Click to enlarge the map and details of the ‘W’ trek

Awakening at the ungodly hour of 6:00am, I shared sad goodbyes with Charlotte and Anee-Sophie who would be departing the following day for Buenos Aires. My backpack loaded only with what I needed for the trek, I walked the short two blocks to the bus stop. There was no sign of Sam, but as the bus also collects trekkers from their hostals I simply assumed we would be picking her up later. As the bus filled and the driver turned out of town, it dawned on me that this wasn’t going to be the case today. Realising that I had all of her food and Sam had the cooking equipment, I nervously started weighing up what options I had if she didn’t show up at the park entrance.

Thankfully, I didn’t have to worry for long. Two hours later as the bus drew into the park administration I saw a frantic Sam running past each bus and peering into each window. I grinned and gave her a big thumbs up. Crisis 1 had been averted, but we didn’t have to wait long for another upset.

The ‘W’ trek has two options – it can be hiked from east to west or vice versa. However, just as Sam and I had made the executive decision to trek east to west (starting with the Torres and finishing with the glaciar) her bus pulled away and started heading to the west side of the park, with her bag! Having had the decision changed for us, we climbed aboard my bus and headed down to the ferry crossing to the western side of the trail and the beginning of the ‘W’ trek.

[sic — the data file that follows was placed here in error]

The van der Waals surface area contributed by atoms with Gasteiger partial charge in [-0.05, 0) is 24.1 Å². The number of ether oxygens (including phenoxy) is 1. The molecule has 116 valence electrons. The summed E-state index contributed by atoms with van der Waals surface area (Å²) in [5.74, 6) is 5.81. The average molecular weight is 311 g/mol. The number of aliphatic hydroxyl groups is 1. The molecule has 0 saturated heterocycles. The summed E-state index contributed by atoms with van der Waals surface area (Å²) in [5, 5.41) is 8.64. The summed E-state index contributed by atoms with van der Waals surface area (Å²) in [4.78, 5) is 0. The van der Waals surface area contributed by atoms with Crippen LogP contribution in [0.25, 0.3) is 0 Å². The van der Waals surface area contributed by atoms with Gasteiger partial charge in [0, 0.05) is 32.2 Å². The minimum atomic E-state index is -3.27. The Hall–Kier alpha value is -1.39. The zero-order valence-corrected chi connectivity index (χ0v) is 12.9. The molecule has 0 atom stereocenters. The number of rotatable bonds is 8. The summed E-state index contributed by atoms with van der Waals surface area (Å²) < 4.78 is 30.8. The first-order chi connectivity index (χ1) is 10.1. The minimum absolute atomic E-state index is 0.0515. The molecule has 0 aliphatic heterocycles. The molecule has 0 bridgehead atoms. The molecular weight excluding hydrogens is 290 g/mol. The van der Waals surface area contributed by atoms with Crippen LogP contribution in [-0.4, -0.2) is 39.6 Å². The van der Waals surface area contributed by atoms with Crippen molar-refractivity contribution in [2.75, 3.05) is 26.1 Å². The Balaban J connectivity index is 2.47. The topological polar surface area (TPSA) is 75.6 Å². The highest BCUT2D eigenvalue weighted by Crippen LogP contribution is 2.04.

Day 1: Refugio Paine Grande – Glaciar Grey (24km return)

As we stepped off the catamaran at Paine Grande Refugio, into Patagonian gale force winds, I Immediately thought of my poor choice of tent and crossed my fingers and toes. At the campsite we chose the most sheltered spot we could find and wrestled the flimsy tent to the ground. It was after 1 o’clock and with a 24km round trek to complete that afternoon, we quickly packed day-packs, threw our backpacks in the tent to weight it down and got moving.

We were walking up the western edge of the ‘W’ to Glaciar Grey, at the northern tip of the beautiful Lago Grey. As we made our way up the trail Patagonia reminded us that we had arrived late in the season, as fierce headwinds lashed at our waterproof jackets providing protection from the intermittent sleet and rain. Although the weather was poor, Autumn provides a stunning array of colours to the forest landscape; purple, yellow, orange, red and green mountainsides set against the iceberg dotted lake below.